Unesco-recognition For Cambodian Cities Still Faraway


There has been little progress so far in Cambodia’s bid to get three of its most scenic cities recognised by Unesco as world heritage sites, according to high-ranking officials.

A colonial building in Battambang province. KT/Mai Vireak

Last year, Cambodia asked Unesco to classify Battambang, Kratie and Kampot as world heritage cities, as part of efforts to preserve traditional Khmer and French-colonial architecture.

The Ministry of Tourism and the Ministry of Culture and Fine Arts are working together in the bids.

Brak Sovannara, director general of heritage at the Ministry of Culture and Fine Arts, said they are now collecting data and surveying buildings in the three cities to prepare the applications that will be submitted to Unesco.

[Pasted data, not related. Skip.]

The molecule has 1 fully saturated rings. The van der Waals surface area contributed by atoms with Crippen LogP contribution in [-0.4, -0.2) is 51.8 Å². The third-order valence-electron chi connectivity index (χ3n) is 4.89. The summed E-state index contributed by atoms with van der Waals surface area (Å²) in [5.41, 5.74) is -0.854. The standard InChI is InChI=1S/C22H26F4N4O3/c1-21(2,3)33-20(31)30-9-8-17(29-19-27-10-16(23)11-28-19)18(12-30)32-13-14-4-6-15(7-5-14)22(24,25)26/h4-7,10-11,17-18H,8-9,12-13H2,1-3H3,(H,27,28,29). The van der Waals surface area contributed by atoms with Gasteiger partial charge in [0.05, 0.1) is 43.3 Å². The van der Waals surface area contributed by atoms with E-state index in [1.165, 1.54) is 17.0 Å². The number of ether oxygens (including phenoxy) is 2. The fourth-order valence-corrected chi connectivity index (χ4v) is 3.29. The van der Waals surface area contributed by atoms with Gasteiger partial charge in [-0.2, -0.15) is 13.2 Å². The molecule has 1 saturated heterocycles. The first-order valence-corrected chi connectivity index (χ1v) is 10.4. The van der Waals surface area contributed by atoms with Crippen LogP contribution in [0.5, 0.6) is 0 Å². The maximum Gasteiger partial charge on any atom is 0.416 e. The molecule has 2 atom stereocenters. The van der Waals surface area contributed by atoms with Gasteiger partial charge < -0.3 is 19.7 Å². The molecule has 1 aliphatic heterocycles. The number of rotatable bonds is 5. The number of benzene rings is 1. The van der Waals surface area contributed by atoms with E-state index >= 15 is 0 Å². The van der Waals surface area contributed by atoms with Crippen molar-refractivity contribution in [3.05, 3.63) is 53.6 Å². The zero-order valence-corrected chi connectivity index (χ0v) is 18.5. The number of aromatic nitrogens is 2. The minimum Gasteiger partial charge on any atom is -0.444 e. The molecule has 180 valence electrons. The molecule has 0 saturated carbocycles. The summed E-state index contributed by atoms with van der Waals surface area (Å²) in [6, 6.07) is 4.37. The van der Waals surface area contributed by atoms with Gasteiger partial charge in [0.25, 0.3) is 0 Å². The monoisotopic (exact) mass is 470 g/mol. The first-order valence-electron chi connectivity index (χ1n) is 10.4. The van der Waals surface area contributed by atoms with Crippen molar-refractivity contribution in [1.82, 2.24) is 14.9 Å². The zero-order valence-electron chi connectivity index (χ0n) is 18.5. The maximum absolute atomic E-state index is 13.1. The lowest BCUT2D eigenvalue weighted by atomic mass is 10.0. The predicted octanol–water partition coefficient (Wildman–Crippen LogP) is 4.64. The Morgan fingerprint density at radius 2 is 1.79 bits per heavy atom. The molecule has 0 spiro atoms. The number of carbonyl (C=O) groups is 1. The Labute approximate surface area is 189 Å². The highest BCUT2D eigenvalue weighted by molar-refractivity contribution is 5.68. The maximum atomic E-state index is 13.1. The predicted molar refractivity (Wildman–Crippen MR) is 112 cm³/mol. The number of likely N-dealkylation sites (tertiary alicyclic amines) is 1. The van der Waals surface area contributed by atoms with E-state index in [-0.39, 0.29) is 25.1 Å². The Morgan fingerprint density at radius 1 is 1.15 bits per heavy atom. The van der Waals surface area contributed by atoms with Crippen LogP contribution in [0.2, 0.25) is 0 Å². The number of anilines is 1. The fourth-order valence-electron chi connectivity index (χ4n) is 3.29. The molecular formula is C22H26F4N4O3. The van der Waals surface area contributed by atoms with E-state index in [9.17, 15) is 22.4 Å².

“The process is very long and progress is happening slowly,” Mr Sovannara told Khmer Times.

Uch Omthiny Sara, director of Battambang’s tourism department, said that they’ve been focusing on the preservation of colonial buildings.

“Local officials have been going around the province educating buildings owners about the cultural value of their properties, and most of them are cooperating,” Mr Sara said, adding that Battambang city now has about 800 colonial buildings.

Soy Sinol, director of the tourism department in Kampot, also says little has been achieved since Cambodia launched its bid last year.

“We’ve made little headway so far, but I hope that we can get the city recognised by Unesco because this will help attract more tourists,” Mr Sinol said.

“It is very important to preserve our cultural heritage and our beautiful old buildings because it makes the city a much more attractive tourist destination,” he said.

Kampot is home to about 300 colonial buildings.

This article was originally published in the Khmer Times.